By Cillian Barrett

Photography by Kavinraj Ragavendra Subramaniam. His full profile is available in the Art & Photography section.

I’ve been slow-dancing with my shadow for a few days now. 

I have a lamp and an old leather armchair cat-clawed along its side (its springs are busted but it still reclines if you yank it). I have a bare dead bulb dangling from the ceiling, a small old record player, two Bill Evans records, the Blade Runner soundtrack, and a badly scratched copy of Bob Dylan’s Desire

I have a soft yellow blanket that smells like wet soil and a perfume called Scandal. I have whatever shadows I can make for myself.  

The dead bulb has a shadow. 

It’s raining outside – when it rains in Paris, the world turns blue. It rains vertically here, straight down, never in from the side.  

I’m listening to Waltz for Debbie because the sound of rain patters nicely with Bill Evans.  

Jazz is ideal music for cold nights. 

Suzanne would bring records. She had some Leonard Cohen. She had some Velvet Underground. She had Dylan live at the Royal Albert Hall back in 1966. Some serious songs on that one. It was an original, too. 

LP1 Side A: Visions of Johanna and It’s All Over Now, Baby Blue (plus two I don’t remember). 

LP1 Side B: Desolation Row, Just Like A Woman, and Mr. Tambourine Man. LP2 Side C: Leopard-Skin Pillbox Hat (plus four I never cared for). 

LP2 Side D (my favourite): One Too Many Mornings, Ballad of a Thin Man and Like A Rolling Stone.

All this on one record. 

We’d listen to it straight through, both sides of both discs.  

If she brought rum, we’d sip it slowly and shout adjectives and nouns. It was a game we played: she’d yell an adjective and then I’d have to match it with a noun.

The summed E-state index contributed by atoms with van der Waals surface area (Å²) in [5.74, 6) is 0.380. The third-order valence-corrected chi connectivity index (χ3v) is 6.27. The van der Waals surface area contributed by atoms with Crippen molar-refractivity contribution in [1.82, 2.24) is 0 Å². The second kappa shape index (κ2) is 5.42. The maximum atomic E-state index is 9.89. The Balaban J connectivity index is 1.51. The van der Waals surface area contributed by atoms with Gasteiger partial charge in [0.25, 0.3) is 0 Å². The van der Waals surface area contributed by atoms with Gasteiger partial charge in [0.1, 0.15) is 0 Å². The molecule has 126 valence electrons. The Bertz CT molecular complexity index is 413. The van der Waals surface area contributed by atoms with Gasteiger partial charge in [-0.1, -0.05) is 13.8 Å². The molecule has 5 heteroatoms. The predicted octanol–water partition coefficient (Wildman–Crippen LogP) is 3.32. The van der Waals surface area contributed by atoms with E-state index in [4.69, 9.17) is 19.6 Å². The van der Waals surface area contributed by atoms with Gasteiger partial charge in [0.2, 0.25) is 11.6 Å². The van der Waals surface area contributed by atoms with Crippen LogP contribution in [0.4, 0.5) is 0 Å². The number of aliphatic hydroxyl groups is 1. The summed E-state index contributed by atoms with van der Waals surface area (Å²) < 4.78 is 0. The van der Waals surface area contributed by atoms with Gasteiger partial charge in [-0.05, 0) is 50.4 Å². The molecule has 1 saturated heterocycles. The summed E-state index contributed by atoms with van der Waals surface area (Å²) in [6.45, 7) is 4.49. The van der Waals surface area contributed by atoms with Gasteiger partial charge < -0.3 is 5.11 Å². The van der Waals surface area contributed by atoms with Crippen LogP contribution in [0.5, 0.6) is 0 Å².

She called it “Spontaneous Composition,” said it was the only honest way to write poetry. 

She had a lot of ideas. 

If she brought rum, then – after some spontaneous composition – we’d listen to other records and talk. There was no specific topic, but we often ended up comparing childhoods. I never deciphered how truthful she was. 

She told me she used to collect dead flies in a plastic chewing gum container. She told me there was a guest bedroom upstairs in her childhood home, with one window. The room was always humid and musty, the whole house’s heat rising up – flies would be drawn there and get stuck. She liked to watch the flies at the window. She said there was a point when they gave up, and you could see it. They’d just suddenly stop buzzing – drop – as if they’d had a heart attack, and that was it. 

She’d scoop their corpse into her container with an old bible that sat on the bedside table. 

We’d listen to So Long Marianne, because that was my favourite Cohen song. “No. Yes. Is a good one,” she’d say. 

Her favourite Cohen song was Suzanne, because she’d supposedly been named after it. She preferred the Francois Hardy version in French.

We met outside a café.  

She was standing at the corner, with a clipboard, raising money for an endangered species charity.  

She was wearing a black woollen long-coat, black shoes, and she had black, curly hair wound in tight spirals. 

I hadn’t spoken to anyone in about five days. 

I had only enough French to explain I don’t speak it, but she had some English. We talked for two hours.  

We talked about old records. We both liked them. I didn’t have many records – I didn’t have much of anything – because I had no money. She said she’d inherited a small collection from her grandfather. Whatever desperation she saw in my eyes or heard in my voice convinced her that I could be trusted. She told me her charity was a scam. 

She said she didn’t feel bad leeching money off trust-fund-babies, upper-class dandies, and other nice bourgeoisie. She said they’d only waste it on coffee. She didn’t drink coffee and neither did I.  

She wasn’t Marxist or anything – in fact, she had a compulsive distrust for people who didn’t value money. 

The next day I returned to the same spot, sat outside the café and watched her. It rained lightly.  

The smoke from her cigarette looked ethereal in blue Paris rain. 

She roped a small, round woman with a bob-cut into donating fifteen euros a month to her personal fund. 

She was smooth, a natural-born-bullshitter. She was raising money for endangered fish, being over-farmed off the coast of Brittany. The golden-lion trout, the tall-horned salmon. Majestic creatures she talked into existence.

She had a lexicographic knowledge of PR jingo, crafting mission statements and ethical guarantees on the fly.